Referring now to FIG. 1, the invented buffer includes an inverter 15 which receives an input TTL signal on line 10. The inverter 15 is coupled to ground through a reference voltage means 16. The common junction between the inverter 15 and reference voltage means is coupled by line 17 to a second inverter 18. The state of this inverter is controlled by the input signal and thus the inverter is coupled to line 10. The MOS level output signals (line 13) from the inverter 15 is coupled to a level shifter 19. This level shifter is controlled by the input signal on line 10. The output of the shifter 20 is coupled to a push-pull driver stage 21 and a final output signal is provided on line 11.
In general, the TTL binary input signal is either in its low state of less than 0.8 volts, or high state of greater than 2.0 volts. These voltages, of course, vary particularly due to temperature as do the threshold voltages of MOS devices which exacerbate the situation with unwanted conduction. In a worse case condition the lower state of the binary signal could be as low as 0.0 volts or as high as 0.8 volts. This latter potential is troublesome for an MOS inverter since it may cause substantial conduction, thereby lowering the output signal from the inverter.
Conversely, the "high" side of the binary signal could be as low as 2.0 v or as high as 5 v. The former voltage likewise may be troublesome for an MOS inverter if the enhancement pulldown device is designed to minimize conduction for the previous state thereby causing a degradation in the output low level.
The reference voltage means 16 is principally used to bias the inverter 15 such that the inverter does not conduct when the TTL input signal is in its lower state. A current path for the reference voltage means 16 is provided by line 17 during this condition. During the transition of the input signal from the low state to the high state, a current path is provided via line 17 and inverter 18, to speed-up the transition of inverter 15. The level shifter 19 is primarily used to reduce the level of the MOS signal on line 13 when the input signal is in its high state.
Referring now to FIG. 2, the inverter 15 of FIG. 1 is realized primarily as the depletion mode transistor 24 and enhancement mode transistor 26. The depletion mode transistor 25 with its gate coupled to ground is coupled in series with transistors 24 and 26 for reasons which will be described. The transistor 24 acts as a load device, its gate being coupled to its source terminal. Its source terminal is coupled to line 13, which line provides an output signal from the inverter. The enhancement mode transistor receives the input signal, line 10.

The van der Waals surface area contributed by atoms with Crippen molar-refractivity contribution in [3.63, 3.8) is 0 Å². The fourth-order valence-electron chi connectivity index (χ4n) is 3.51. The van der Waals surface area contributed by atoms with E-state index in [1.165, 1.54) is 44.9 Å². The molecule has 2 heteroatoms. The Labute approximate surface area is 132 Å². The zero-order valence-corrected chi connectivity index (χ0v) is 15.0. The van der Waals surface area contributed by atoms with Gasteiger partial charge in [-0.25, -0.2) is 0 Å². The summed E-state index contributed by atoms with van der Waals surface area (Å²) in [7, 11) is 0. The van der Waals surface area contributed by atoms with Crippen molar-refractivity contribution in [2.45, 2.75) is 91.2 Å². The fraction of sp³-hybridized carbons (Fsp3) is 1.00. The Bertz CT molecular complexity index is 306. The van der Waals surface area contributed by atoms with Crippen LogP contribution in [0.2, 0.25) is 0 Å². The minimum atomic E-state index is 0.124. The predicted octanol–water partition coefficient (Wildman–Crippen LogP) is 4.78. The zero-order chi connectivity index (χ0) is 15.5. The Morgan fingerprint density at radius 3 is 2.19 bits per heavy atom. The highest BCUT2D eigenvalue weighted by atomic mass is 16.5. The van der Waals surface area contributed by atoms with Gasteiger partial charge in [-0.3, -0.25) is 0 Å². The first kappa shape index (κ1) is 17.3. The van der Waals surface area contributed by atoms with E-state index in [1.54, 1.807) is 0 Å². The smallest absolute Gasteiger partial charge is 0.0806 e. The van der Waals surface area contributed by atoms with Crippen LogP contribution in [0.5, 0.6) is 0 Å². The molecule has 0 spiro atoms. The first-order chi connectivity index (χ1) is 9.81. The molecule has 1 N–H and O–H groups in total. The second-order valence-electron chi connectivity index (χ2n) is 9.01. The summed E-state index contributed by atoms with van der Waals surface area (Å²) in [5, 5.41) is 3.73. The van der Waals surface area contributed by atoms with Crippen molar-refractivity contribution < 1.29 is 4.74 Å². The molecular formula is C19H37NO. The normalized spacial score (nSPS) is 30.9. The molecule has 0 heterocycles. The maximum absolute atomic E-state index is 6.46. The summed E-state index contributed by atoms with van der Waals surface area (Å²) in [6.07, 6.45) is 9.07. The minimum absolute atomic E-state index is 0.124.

In the presently preferred embodiment the reference voltage means 16 of FIG. 1 is realized as an enhancement mode transistor, transistor 27 of FIG. 2, which is coupled to operate as a diode. The gate of this transistor is coupled to its drain terminal which terminal is common to the source terminal of transistor 26.
The inverter 18 of FIG. 2 is realized as a depletion mode transistor 28 and an enhancement mode transistor 29. The gate of transistor 29 is coupled to receive the input signal, line 10. The gate of transistor 28 is coupled to the source terminal of this transistor and this common terminal is coupled by line 17 to the common terminal between transistors 26 and 27.
The level shifter 19 of FIG. 1 is realized as transistor 30 in FIG. 2. This transistor is coupled between line 13 and ground. The gate of this transistor is coupled to receive the input signal. The shifted signal from the level shifter (line 20) is coupled to a well-known driver stage. As shown in FIG. 3, the push-pull driver stage is realized as the depletion mode transistor 31 coupled in series with the enhancement mode transistor 32 and the depletion mode transistor 33 coupled in series with the enhancement mode transistor 34. The gates of transistors 32 and 34 are coupled to line 20. The gate of transistor 33 is driven by a signal developed between the transistors 31 and 32. An output signal (line 11) is obtained from the common terminal between the transistors 33 and 34.